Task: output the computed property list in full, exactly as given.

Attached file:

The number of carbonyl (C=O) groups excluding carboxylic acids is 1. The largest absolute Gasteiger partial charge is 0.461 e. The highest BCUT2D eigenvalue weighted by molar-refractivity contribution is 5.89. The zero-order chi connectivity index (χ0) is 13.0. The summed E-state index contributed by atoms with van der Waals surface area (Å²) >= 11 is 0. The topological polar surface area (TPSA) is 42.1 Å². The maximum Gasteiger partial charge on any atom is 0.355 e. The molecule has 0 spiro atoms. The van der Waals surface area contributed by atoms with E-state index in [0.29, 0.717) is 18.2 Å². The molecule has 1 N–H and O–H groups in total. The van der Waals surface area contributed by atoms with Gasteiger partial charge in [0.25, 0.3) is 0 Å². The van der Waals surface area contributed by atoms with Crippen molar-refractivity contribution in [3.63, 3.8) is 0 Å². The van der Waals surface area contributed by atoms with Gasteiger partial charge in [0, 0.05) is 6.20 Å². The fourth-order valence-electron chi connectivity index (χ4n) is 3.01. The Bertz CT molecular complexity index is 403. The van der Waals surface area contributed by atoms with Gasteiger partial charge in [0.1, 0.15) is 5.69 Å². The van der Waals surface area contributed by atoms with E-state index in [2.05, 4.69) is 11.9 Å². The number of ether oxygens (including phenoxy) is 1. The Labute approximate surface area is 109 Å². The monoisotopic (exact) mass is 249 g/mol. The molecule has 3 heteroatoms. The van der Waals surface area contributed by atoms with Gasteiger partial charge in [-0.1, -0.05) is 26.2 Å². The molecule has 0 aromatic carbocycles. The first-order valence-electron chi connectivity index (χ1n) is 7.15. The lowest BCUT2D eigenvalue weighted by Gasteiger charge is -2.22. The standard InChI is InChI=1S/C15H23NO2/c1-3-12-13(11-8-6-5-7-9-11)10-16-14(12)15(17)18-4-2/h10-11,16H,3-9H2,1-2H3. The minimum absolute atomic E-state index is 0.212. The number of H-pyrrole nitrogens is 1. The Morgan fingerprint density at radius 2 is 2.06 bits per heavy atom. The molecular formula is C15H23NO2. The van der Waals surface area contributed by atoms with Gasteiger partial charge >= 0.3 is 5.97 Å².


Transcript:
The number of carbonyl (C=O) groups excluding carboxylic acids is 1. The largest absolute Gasteiger partial charge is 0.461 e. The highest BCUT2D eigenvalue weighted by molar-refractivity contribution is 5.89. The zero-order chi connectivity index (χ0) is 13.0. The summed E-state index contributed by atoms with van der Waals surface area (Å²) >= 11 is 0. The topological polar surface area (TPSA) is 42.1 Å². The maximum Gasteiger partial charge on any atom is 0.355 e. The molecule has 0 spiro atoms. The van der Waals surface area contributed by atoms with E-state index in [0.29, 0.717) is 18.2 Å². The molecule has 1 N–H and O–H groups in total. The van der Waals surface area contributed by atoms with Gasteiger partial charge in [0.25, 0.3) is 0 Å². The van der Waals surface area contributed by atoms with Crippen molar-refractivity contribution in [3.63, 3.8) is 0 Å². The van der Waals surface area contributed by atoms with Gasteiger partial charge in [0, 0.05) is 6.20 Å². The fourth-order valence-electron chi connectivity index (χ4n) is 3.01. The Bertz CT molecular complexity index is 403. The van der Waals surface area contributed by atoms with Gasteiger partial charge in [0.1, 0.15) is 5.69 Å². The van der Waals surface area contributed by atoms with E-state index in [2.05, 4.69) is 11.9 Å². The number of ether oxygens (including phenoxy) is 1. The Labute approximate surface area is 109 Å². The monoisotopic (exact) mass is 249 g/mol. The molecule has 3 heteroatoms. The van der Waals surface area contributed by atoms with Gasteiger partial charge in [-0.1, -0.05) is 26.2 Å². The molecule has 0 aromatic carbocycles. The first-order valence-electron chi connectivity index (χ1n) is 7.15. The lowest BCUT2D eigenvalue weighted by Gasteiger charge is -2.22. The standard InChI is InChI=1S/C15H23NO2/c1-3-12-13(11-8-6-5-7-9-11)10-16-14(12)15(17)18-4-2/h10-11,16H,3-9H2,1-2H3. The minimum absolute atomic E-state index is 0.212. The number of H-pyrrole nitrogens is 1. The Morgan fingerprint density at radius 2 is 2.06 bits per heavy atom. The molecular formula is C15H23NO2. The van der Waals surface area contributed by atoms with Gasteiger partial charge >= 0.3 is 5.97 Å².